UK justice secretary tells government to pledge money in case of EU exit
06 Jun 2016
UK justice secretary Michael Gove, who supports Brexit, has asked the government to pledge the money in the event of an EU exit saying it could be funded through the UK's EU budget.
Gove's call came at a televised Q&A, and called on voters to "take back control" from "Europe's elites".
Prime Minister David Cameron said the Leave campaign was writing cheques it knew would bounce. "Nine out of 10 economists say there'll be a profound shock if we leave the EU. That means there will be less money - not more.
"It's also why so many doctors and nurses support remaining in the EU."
The UK's EU referendum will be held on 23 June.
The Leave campaign's funding proposal came in a statement from Gove, Conservative MP Boris Johnson and Labour's Gisela Stuart, who chaired the Leave campaign.
They said, "As our population grows, and as we all live for longer, so the pressures on the NHS are set to grow.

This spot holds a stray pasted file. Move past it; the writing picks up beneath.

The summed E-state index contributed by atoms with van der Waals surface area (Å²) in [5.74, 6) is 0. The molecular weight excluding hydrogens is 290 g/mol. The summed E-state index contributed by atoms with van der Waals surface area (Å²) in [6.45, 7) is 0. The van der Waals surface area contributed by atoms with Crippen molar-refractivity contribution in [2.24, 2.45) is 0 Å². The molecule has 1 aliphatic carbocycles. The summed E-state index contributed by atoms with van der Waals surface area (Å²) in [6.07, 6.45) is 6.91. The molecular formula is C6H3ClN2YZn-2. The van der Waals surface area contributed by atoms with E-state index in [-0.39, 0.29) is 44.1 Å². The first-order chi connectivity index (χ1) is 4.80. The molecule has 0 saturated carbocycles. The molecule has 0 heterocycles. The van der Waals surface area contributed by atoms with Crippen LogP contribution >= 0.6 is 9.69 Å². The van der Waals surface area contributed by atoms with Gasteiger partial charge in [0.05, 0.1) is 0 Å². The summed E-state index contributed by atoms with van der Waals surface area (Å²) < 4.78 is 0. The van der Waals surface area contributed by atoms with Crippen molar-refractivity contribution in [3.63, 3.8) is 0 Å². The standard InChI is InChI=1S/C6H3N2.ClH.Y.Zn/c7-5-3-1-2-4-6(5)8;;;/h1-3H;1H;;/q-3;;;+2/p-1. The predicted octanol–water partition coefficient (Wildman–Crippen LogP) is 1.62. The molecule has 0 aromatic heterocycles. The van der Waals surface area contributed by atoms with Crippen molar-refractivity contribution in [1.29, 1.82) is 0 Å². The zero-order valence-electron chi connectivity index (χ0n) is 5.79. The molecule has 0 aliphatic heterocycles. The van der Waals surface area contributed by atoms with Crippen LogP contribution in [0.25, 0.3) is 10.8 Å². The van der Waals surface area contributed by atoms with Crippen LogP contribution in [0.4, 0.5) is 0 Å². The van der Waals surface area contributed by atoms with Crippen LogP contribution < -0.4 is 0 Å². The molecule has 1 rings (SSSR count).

"One of the best ways to protect, and to strengthen, the NHS for the people of this country is to use some money we currently spend on EU membership to invest in improving healthcare."
If the country votes to leave on 23 June, they said, "The government should use some of the billions saved from leaving the EU to give at least a £100 million per week cash transfusion to the NHS."
Meanwhile, Gove hit out at the ''invincible arrogance of Europe's elites'' in an interview on Sky News, in which he accused the prime minister of scaremongering.
Lashing out David Cameron, Gove told a studio audience that Remain supporters were treating UK voters as if they were ''too small, too poor and … too stupid'' to go it alone outside the EU.
Speaking about Cameron's appearance on Thursday night, Gove said, ''I believe that last night, I am afraid, what we heard was depressing and it was an exercise in trying to scare you into not following through what you know in your heart to be right.''
He said his opponents were guilty of a ''depressing litany of projections about world war three and global Brexit recession,'' saying it was the leave campaign that was ''project hope''.